Businesses have not always given Tax Risk Management the attention it merits. There have been a number of developments, both locally and internationally, that resulted in Tax Risk Management gaining momentum insofar as importance is concerned.
The profile of tax has become much more visible not only from an investor and board perspective but also from a tax authority and public perspective. This is even more prevalent in South Africa where we have seen a declining economy and increased revenue collection targets. There are a significant number of taxes that companies are exposed to and the tax values are enormous. In some cases the tax bill (including direct taxes, indirect taxes and employees taxes) that an organisation should manage could be as much as 40% to 50% of the organisation’s turnover. This makes the reasonfor the heightened interest in Tax Risk Management more apparent.
Tax has acquired moral, ethical and social dimensions that are seldom discussed or considered. In particular, there has been a growing demand by external stakeholders for greater tax transparency on all levels including the taxes paid and the way in which taxes are managed within an organisation.
Stakeholders want to know “what is an organisation’s tax contribution?” and “what is the organisation giving back to the country and community in which it operates?”.Tax transparency has been receiving a lot more airtime in South Africa. In the 2016 Budget Speech, Minister of Finance Pravin Gordhan stated that:
“With effect from 2017, international agreements on information sharing will enable tax authorities to act more effectively against illicit flows and abusive practicesby multinational corporations and wealthy individuals.”
Globally tax transparency has been receiving a lot of attention. The OECD Base Erosion and Profit Shifting Project states in Action13:
“The Base Erosion and Profit Shifting (BEPS) Action Plan adopted by the Organisation for Economic Cooperation and Development (OECD) and Group of Twenty (G20) countries in 2013 recognised that enhancing transparency for tax administrations by providing them with adequate information to assess high-level transfer pricing and other BEPS-related risks is a crucial aspect for tackling the BEPS problem. Against that background, the September 2014 Report on Action 13 (the “September 2014 Report”) providesa template for Multinational Enterprises (MNEs) to report annually and for each tax jurisdiction in which they do business the information set out therein. This reportis called the Country-by-Country (CbC) Report.”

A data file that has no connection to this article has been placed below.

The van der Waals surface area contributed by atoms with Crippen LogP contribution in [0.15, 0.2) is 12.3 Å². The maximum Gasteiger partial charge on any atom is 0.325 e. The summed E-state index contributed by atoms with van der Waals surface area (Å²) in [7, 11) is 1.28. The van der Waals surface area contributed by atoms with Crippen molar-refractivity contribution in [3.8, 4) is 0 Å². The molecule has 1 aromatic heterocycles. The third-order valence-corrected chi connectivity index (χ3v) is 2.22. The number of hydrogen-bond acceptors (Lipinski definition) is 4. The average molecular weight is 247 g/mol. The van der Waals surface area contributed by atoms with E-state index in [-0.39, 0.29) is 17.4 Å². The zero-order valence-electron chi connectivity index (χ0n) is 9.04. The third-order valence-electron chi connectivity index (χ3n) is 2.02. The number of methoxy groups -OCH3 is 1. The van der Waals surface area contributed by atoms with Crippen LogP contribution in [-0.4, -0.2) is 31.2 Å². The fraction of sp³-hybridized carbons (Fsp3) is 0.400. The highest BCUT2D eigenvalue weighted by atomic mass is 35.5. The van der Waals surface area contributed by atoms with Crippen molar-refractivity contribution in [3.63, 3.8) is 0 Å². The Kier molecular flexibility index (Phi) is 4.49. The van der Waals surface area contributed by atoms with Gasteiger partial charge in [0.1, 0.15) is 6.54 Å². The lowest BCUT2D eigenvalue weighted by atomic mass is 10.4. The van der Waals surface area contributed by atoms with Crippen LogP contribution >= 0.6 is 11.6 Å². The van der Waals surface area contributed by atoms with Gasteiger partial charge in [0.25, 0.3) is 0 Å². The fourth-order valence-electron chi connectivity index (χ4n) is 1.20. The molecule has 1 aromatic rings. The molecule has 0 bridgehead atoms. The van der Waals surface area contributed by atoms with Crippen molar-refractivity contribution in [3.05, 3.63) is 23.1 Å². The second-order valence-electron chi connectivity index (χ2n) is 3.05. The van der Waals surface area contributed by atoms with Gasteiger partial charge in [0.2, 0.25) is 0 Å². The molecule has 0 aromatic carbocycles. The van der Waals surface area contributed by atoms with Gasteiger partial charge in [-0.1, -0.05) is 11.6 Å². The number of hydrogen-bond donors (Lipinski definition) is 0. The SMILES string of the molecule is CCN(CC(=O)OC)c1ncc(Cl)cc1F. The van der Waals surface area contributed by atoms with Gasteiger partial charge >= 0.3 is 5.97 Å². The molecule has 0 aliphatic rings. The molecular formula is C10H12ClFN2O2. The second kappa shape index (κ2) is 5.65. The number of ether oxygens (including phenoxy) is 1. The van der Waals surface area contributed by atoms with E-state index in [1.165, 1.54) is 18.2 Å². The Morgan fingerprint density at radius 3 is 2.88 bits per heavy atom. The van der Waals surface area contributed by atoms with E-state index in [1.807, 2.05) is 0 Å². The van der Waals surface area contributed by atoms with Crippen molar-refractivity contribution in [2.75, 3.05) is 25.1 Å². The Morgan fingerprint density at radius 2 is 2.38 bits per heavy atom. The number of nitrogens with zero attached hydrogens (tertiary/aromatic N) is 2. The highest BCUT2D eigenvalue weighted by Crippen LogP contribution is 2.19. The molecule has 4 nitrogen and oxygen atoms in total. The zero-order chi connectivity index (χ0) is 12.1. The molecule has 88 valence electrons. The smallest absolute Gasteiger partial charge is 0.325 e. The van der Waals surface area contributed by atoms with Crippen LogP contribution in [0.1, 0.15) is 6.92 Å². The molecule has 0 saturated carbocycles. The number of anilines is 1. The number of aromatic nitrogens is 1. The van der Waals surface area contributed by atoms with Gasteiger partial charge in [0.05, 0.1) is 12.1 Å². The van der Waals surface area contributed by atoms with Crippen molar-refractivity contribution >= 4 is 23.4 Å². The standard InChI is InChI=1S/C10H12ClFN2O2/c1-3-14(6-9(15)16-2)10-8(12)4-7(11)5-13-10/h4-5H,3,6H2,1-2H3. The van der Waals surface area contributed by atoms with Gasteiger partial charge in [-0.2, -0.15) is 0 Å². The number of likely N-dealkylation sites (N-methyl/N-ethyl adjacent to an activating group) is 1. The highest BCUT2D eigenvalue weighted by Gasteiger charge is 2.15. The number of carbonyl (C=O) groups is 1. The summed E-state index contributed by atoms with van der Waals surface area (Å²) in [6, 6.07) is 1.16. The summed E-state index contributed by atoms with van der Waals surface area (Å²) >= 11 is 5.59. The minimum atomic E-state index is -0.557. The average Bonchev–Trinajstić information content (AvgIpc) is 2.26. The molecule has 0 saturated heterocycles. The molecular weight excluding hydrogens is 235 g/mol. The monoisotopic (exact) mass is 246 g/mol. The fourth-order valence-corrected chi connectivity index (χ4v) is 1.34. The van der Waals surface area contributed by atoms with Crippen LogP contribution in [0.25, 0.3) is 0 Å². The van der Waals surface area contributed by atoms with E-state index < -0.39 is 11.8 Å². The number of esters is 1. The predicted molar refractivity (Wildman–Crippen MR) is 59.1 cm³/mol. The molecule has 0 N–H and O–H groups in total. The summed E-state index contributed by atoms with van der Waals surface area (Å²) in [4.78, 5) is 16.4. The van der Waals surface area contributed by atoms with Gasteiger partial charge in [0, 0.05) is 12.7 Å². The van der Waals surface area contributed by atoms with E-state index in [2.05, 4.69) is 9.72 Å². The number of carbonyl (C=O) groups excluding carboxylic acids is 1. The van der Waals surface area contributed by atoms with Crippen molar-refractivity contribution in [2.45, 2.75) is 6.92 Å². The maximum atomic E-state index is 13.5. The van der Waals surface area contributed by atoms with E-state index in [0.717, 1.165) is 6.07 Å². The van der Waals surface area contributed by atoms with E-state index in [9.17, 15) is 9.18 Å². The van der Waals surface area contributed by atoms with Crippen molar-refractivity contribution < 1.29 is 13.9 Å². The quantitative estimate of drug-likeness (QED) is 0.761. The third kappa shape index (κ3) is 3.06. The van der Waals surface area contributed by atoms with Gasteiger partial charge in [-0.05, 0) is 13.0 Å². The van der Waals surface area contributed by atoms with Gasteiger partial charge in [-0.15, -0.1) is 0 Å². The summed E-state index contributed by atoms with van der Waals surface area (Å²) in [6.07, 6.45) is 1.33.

Apart from the OECD actions to improve tax transparency, governments are looking at introducing legislation to improve transparency and Tax Risk Management. Aspart of the measures to progress large business tax compliance, Her Majesty's Revenue and Customs (HMRC) issued a document entitled: Improving Large Business Tax Compliance. This document states the following:
“To respond to the challenges described in Chapter 1, the Government proposes to introduce a legislative requirement that large businesses must publish their tax strategy as it relates to or affectsUK taxation. The strategy should be formalised, articulated and owned by an Executive Board member within the business.”
The attitudes of governments, regulators and tax authorities towards tax governance and Tax Risk Management are changing (and rightfully so). Regulators and tax authorities are increasing their scrutiny of the approach companies take regarding the management of their taxes. Minister of Finance Pravin Gordhan stated the following around governance:
“The issues around tax, tax compliance, and tax planning need to be on the corporate governance agendas of company boards. SARS hoped to do a lot moreto interact with companies and boards to expose them to what was happening elsewhere in the world on the one hand, but also to indicate the urgency for themto bring tax onto the corporate governance agenda.”
We are also seeing legislation aimed at “testing and evaluating” certain aspects of an organisation’s Tax Risk Management, in particular, the recent amendmentsto the Tax Administration Act relating to legal privilege, prescription and documentation gathering. In some cases one could go so far as to say that this Act may inadvertently punish inadequate Tax Risk Management.
It is not only important, but necessary. The implementation of a Tax Risk Management framework should not only promote governance and address as well as reduce tax risks, but may also create value, for example:
Based on the above, to list a few, Tax Risk Management is not just a “nice-to-have” but an essential must have in any organisation. Quite simply, Tax Risk Management is the right thing to do. The ultimate challenge for the tax executive is, however, to be able to provide comfort that the Tax Risk Management framework is indeed implemented, tested for compliance and adhered to throughout the organisation.
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